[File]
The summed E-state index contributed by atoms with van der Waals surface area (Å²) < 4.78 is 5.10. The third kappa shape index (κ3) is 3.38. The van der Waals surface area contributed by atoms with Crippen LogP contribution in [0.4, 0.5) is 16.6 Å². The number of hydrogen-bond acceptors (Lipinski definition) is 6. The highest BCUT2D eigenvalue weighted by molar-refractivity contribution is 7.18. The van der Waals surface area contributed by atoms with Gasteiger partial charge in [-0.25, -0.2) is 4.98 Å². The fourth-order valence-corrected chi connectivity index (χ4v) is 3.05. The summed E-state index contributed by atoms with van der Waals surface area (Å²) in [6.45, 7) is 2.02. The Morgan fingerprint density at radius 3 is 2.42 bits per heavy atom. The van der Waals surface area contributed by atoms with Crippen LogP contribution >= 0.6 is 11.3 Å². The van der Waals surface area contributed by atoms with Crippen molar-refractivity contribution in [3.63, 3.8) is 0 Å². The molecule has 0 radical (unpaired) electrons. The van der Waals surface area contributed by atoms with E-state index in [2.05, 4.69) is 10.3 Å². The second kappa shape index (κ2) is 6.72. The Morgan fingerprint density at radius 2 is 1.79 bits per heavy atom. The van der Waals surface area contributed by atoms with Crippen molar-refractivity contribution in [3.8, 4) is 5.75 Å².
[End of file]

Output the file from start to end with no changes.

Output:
The summed E-state index contributed by atoms with van der Waals surface area (Å²) < 4.78 is 5.10. The third kappa shape index (κ3) is 3.38. The van der Waals surface area contributed by atoms with Crippen LogP contribution in [0.4, 0.5) is 16.6 Å². The number of hydrogen-bond acceptors (Lipinski definition) is 6. The highest BCUT2D eigenvalue weighted by molar-refractivity contribution is 7.18. The van der Waals surface area contributed by atoms with Gasteiger partial charge in [-0.25, -0.2) is 4.98 Å². The fourth-order valence-corrected chi connectivity index (χ4v) is 3.05. The summed E-state index contributed by atoms with van der Waals surface area (Å²) in [6.45, 7) is 2.02. The Morgan fingerprint density at radius 3 is 2.42 bits per heavy atom. The van der Waals surface area contributed by atoms with Crippen LogP contribution >= 0.6 is 11.3 Å². The van der Waals surface area contributed by atoms with Crippen molar-refractivity contribution in [3.63, 3.8) is 0 Å². The molecule has 0 radical (unpaired) electrons. The van der Waals surface area contributed by atoms with E-state index in [2.05, 4.69) is 10.3 Å². The second kappa shape index (κ2) is 6.72. The Morgan fingerprint density at radius 2 is 1.79 bits per heavy atom. The van der Waals surface area contributed by atoms with Crippen molar-refractivity contribution in [3.8, 4) is 5.75 Å².